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Washington State Custody Laws for Unmarried Parents

By September 15, 2020Custody
Washington State Custody Laws for Unmarried Parents - National Family Solutions

Child custody laws vary from state to state, so it’s important to be aware of the laws in your state if you and your child’s other parent are not planning on staying together. While this is true in all cases, parents who were married and are now divorcing sometimes have different protections than parents who were unmarried.

In the Evergreen State, unmarried have the same rights as married parents, but sometimes the way you go about establishing those rights will be a bit different. If you are concerned about how Washington State custody laws work if you are not married to your child’s other parent, keep reading.

Washington State Custody Laws and Rights for Unmarried Parents

Whether or not you are married, as long as you and your child’s other parent have been established as the child’s parents (more on this in the next section), you both have the right to seek custody of your child. This means that whether you are the mother or the father, you have an equal right to ask for custody.

Unless a judge has said that you cannot have contact with your child, you will also have the right to visitation. Breaking up with your partner does not mean that you are breaking up with your child; in fact, it’s possible to have an excellent relationship with your child even if you break up with your child’s other parent shortly after his or her birth.

In most cases, when there are no extenuating circumstances, both parents will be awarded physical and legal custody. This means that you both will be able to spend time with your child and you both will be jointly responsible for making legal decisions, such as (but not limited to):

    • Where here they go to school
    • What religion they are brought up with (if any)
    • Whether they can have elective medical procedures done

In some cases, one parent will be awarded sole custody and the other will be able to have supervised or unsupervised visitation. This is the case whether the parents are married or unmarried at the time of the child’s birth or at the time of the breakup.

Establishing Parenthood

When a couple is married, both parents are assumed by the court to be the child’s parents. When a couple is not married, however, the father will need to establish paternity. The mother who is giving birth to the child is automatically on the birth certificate, but the father might not be, depending on the circumstances. Most of the time, a paternity affidavit can be signed in the hospital when the child is born.

If that is the case, then that’s all the father needs to do to establish that he is the rightful father of the child. This affidavit can also be signed later if it isn’t done in the hospital. The father will be named on the birth certificate, and regardless of marital status, he is the child’s legal father. If the paternity affidavit wasn’t signed, however, you still have another option.

You can have non-invasive genetic testing done to prove that you are the father of your child. This is usually a cheek swab or some other simple procedure. The cells from your inner cheek will be compared with the cells of your child’s inner cheek and a DNA match will be made. This paternity test can also be done if you are not sure if you are his or her biological father.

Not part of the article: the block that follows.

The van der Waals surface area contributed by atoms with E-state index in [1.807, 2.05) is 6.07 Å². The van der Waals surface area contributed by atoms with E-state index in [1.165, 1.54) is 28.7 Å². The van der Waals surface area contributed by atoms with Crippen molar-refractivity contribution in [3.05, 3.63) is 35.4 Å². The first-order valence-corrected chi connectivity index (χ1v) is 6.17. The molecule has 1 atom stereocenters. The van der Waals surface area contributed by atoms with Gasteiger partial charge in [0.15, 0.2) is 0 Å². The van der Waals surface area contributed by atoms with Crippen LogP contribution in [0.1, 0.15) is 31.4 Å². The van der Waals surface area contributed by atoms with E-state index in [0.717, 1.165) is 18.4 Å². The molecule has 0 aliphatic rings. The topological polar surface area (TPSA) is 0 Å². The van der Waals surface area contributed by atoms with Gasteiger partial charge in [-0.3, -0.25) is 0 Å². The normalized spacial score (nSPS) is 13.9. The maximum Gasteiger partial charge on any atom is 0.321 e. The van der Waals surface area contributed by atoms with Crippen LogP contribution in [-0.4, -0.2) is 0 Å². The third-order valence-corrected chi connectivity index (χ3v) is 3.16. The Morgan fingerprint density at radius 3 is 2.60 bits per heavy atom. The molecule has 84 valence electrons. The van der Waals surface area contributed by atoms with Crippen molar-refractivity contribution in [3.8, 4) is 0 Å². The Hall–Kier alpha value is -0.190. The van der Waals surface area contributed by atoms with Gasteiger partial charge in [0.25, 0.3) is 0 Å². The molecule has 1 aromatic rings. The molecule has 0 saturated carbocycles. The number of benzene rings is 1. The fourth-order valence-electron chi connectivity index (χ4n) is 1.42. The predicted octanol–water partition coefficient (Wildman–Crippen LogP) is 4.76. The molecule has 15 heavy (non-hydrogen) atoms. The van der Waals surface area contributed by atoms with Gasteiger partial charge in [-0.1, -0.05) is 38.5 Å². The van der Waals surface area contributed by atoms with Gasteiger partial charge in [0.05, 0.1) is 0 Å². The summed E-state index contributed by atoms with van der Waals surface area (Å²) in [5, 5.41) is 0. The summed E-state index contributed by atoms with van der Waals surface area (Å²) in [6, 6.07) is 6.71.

Parenting Plans

Once parenthood has been established, you and your ex can create a parenting plan. This will be signed off by a judge, but most of the time, it does not require or involve a court appearance. In many cases, parents can come up with the terms of the plan on their own, particularly if they both assume that they will have joint physical and legal custody.

The parenting plan will outline where the child will spend his or her time. For a young baby, particularly one who is nursing, the mother might have more parenting time. Once a baby or toddler is weaned, however, the time spent with each parent is often more equitable. For a school-aged child, the child might spend alternate weeks with each of you.

Alternatively, he or she might spend most of the time with one parent and every other weekend and perhaps one weekday evening with the other parent. Then during the summer break, that might be reversed or the child might spend several weeks of the summer break with the parent who usually has them only on the weekends. There are many ways to work out the parenting schedule for joint custody.

Parenting plans will also determine where a child will spend holidays. Maybe one year, the child will spend Thanksgiving with one parent and Christmas or Hanukkah with the other, then that will switch the next year. Again, if the two of you can work it out yourselves, you will not have to leave it for a judge to decide.

Child Support

When it comes to child support, the same schedules are used whether the parents are married or not. This schedule is called the Washington State Child Support Schedule, and the amount one parent pays will be determined by the income of both parents. Be aware that being able to pay child support will not impact your chances of getting custody of your child.

These are two different issues and while each is important, you won’t be barred from seeing your child if you cannot afford to pay child support. Similarly, you are not guaranteed custody if you are ordered to pay child support. If you need help relating to Washington State custody laws and are concerned about your parental rights, contact National Family Solutions.

We are a legal resource group that can help you understand what you need to do to preserve your parental rights whether or not you are or were married to your child’s other parent. We are less expensive than a private attorney and we can help in many cases. Contact us today!

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